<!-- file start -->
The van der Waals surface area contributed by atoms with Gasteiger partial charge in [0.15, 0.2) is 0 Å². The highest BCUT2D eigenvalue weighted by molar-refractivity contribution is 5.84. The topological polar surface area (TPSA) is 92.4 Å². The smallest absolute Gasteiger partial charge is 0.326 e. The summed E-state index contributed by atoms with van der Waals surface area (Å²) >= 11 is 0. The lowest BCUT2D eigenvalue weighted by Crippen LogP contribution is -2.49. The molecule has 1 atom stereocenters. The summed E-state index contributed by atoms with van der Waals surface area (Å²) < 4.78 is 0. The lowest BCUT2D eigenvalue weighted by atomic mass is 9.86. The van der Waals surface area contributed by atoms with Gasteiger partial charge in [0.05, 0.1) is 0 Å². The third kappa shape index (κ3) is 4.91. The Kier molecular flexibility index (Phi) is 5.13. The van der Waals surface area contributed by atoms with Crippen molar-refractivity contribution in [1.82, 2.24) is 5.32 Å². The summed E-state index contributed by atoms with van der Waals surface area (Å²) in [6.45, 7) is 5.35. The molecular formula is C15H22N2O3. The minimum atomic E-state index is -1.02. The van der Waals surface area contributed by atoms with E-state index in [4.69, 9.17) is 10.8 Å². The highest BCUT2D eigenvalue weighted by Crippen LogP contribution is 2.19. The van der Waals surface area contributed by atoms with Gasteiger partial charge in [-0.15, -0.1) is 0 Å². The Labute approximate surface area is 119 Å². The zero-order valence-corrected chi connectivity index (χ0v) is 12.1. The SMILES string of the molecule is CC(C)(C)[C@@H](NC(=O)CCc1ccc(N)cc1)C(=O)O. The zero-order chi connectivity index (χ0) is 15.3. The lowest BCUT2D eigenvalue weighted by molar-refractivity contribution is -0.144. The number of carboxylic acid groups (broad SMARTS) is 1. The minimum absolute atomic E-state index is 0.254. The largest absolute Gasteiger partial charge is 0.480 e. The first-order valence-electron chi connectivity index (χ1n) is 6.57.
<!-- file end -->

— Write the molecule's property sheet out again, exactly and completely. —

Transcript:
The van der Waals surface area contributed by atoms with Gasteiger partial charge in [0.15, 0.2) is 0 Å². The highest BCUT2D eigenvalue weighted by molar-refractivity contribution is 5.84. The topological polar surface area (TPSA) is 92.4 Å². The smallest absolute Gasteiger partial charge is 0.326 e. The summed E-state index contributed by atoms with van der Waals surface area (Å²) >= 11 is 0. The lowest BCUT2D eigenvalue weighted by Crippen LogP contribution is -2.49. The molecule has 1 atom stereocenters. The summed E-state index contributed by atoms with van der Waals surface area (Å²) < 4.78 is 0. The lowest BCUT2D eigenvalue weighted by atomic mass is 9.86. The van der Waals surface area contributed by atoms with Gasteiger partial charge in [0.05, 0.1) is 0 Å². The third kappa shape index (κ3) is 4.91. The Kier molecular flexibility index (Phi) is 5.13. The van der Waals surface area contributed by atoms with Crippen molar-refractivity contribution in [1.82, 2.24) is 5.32 Å². The summed E-state index contributed by atoms with van der Waals surface area (Å²) in [6.45, 7) is 5.35. The molecular formula is C15H22N2O3. The minimum atomic E-state index is -1.02. The van der Waals surface area contributed by atoms with E-state index in [4.69, 9.17) is 10.8 Å². The highest BCUT2D eigenvalue weighted by Crippen LogP contribution is 2.19. The van der Waals surface area contributed by atoms with Gasteiger partial charge in [-0.15, -0.1) is 0 Å². The Labute approximate surface area is 119 Å². The zero-order valence-corrected chi connectivity index (χ0v) is 12.1. The SMILES string of the molecule is CC(C)(C)[C@@H](NC(=O)CCc1ccc(N)cc1)C(=O)O. The zero-order chi connectivity index (χ0) is 15.3. The lowest BCUT2D eigenvalue weighted by molar-refractivity contribution is -0.144. The number of carboxylic acid groups (broad SMARTS) is 1. The minimum absolute atomic E-state index is 0.254. The largest absolute Gasteiger partial charge is 0.480 e. The first-order valence-electron chi connectivity index (χ1n) is 6.57.